December 1, 2023 9:54 AM

How Is Spine Health Related To Pregnancy? See What Experts Say

A range of natural biological changes take place in a woman’s body during pregnancy, which directly affects the musculoskeletal system and may become a potential cause of back pain and related issues, such as leg pain. Pregnancy-related changes typically involve the joints and connective tissues, making them loose, pliable, and soft. These changes result in increased stress and strain on the spinal and pelvic joints in the lower back and hips. 

Speaking about this, Dr Madhukar Shinde, who is a Gynaecologist, at Apollo Clinic, Nigdi, Pune said, “It may originate in the mid and/or lower back area and typically includes the pelvis and hips and the pain can vary from intermittently minor discomfort, to chronic and debilitating. The lumbar spine (lower back) and sacroiliac joints are most commonly affected due to changes in posture, joint stability, body weight, and shape. While in most cases back pain is self-limiting, resolves after delivery, and does not cause lasting issues, some women may continue to be affected by pain in the lumbar and/or pelvic region for several months or years.”

Back pain affects over 50% of pregnant women. While it can occur at any time during pregnancy, back pain is usually most troublesome during the second and third trimesters.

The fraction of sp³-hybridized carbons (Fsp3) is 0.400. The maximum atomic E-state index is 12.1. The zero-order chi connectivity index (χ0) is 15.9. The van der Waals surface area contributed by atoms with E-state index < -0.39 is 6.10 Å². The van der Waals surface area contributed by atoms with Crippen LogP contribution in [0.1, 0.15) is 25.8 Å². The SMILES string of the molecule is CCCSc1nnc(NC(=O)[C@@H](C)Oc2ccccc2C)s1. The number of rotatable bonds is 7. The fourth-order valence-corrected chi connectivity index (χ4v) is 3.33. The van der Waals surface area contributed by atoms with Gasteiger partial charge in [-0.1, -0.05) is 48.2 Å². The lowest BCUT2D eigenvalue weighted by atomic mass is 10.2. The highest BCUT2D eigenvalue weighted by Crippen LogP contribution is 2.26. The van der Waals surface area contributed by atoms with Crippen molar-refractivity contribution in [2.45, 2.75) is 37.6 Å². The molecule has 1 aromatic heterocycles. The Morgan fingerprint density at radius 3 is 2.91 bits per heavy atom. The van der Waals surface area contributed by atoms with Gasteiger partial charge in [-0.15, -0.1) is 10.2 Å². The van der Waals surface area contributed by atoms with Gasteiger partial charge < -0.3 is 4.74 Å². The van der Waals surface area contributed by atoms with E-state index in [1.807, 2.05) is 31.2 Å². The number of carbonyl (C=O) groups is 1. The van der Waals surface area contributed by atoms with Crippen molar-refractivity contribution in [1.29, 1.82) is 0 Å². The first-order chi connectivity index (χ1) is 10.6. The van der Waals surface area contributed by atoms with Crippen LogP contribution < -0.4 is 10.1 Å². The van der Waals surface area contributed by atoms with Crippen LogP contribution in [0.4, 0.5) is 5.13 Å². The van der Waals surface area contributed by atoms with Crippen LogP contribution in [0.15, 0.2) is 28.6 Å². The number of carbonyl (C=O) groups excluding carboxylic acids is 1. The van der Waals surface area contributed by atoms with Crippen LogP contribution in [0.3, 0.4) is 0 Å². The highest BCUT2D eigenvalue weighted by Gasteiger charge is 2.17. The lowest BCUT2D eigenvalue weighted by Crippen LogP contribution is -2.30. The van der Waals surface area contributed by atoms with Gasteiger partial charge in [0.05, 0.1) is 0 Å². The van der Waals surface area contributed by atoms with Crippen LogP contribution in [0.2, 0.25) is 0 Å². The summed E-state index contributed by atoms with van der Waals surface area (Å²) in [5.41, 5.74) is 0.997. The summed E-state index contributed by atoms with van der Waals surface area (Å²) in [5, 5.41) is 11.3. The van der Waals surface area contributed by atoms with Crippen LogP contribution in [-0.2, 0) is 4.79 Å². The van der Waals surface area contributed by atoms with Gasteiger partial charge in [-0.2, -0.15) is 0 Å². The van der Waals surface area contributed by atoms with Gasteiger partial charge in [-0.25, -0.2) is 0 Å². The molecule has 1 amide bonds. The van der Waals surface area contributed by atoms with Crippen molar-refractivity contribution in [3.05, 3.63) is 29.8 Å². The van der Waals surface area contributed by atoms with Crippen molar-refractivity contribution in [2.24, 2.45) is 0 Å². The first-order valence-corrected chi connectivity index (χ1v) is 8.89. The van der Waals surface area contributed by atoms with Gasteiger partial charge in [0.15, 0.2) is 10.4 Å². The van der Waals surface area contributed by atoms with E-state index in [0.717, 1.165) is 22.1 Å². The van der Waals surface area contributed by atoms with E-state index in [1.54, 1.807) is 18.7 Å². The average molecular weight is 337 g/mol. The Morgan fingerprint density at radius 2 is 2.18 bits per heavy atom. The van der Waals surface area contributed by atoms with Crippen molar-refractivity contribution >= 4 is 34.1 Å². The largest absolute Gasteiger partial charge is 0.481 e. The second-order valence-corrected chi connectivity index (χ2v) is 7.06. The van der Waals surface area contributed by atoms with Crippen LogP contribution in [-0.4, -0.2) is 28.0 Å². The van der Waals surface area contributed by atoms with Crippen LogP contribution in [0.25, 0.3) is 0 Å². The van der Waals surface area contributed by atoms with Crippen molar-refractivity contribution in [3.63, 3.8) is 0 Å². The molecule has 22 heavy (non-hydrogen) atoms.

Dr Madhukar said that pregnancy-related symptoms and signs affecting the lower back typically result in reduced overall function and include (but are not limited to). 

  • Pain of varying intensity that starts or flares during movement or activity, such as while sitting, standing, walking, lifting objects, sexual intercourse, bending, and/or twisting the spin
  • Sleep disturbances due to pain while turning in bed, lack of sleep, and reduced sleep hours 
  • Reduced range of motion in the lower back (lumbar spine)
  • Changes in balance and walking patterns, especially in the second and third trimesters

These changes mostly occur due to the shift in the centre of gravity towards the abdomen. This shift increases the curve of the lower spine and causes a slight backward tilt of the sacrum (part of the spine that connects the lower back to the hip). 

While pregnant women who lead a sedentary lifestyle may be at a higher risk of developing back pain, engaging in heavy physical labour or being active throughout the day may also lead to back pain symptoms in pregnancy. Limited research indicates that women with increased body mass index (BMI) may be at a higher risk of developing back pain while pregnant.

Importance of Maintaining A Healthy Spine during Pregnancy:

Dr. Arvind Bhateja, who is a Lead Neuro & Spine Surgeon, at SPARSH Hospital, Bangalore said, “Maintaining a healthy spine during pregnancy is crucial for the well-being of both mother and baby. As the body undergoes numerous changes to accommodate the growing foetus, it places additional stress on the spine. This can lead to discomfort, pain, and even long-term issues if not managed properly. It’s essential to prioritize good posture, gentle exercises, and proper body mechanics during pregnancy. A strong and flexible spine not only promotes comfort but also ensures optimal nerve function, which is vital for the developing baby. Remember, a healthy spine supports a healthy pregnancy, making it an essential aspect of maternal care.”

5 Tips To Reduce Back Pain During Pregnancy: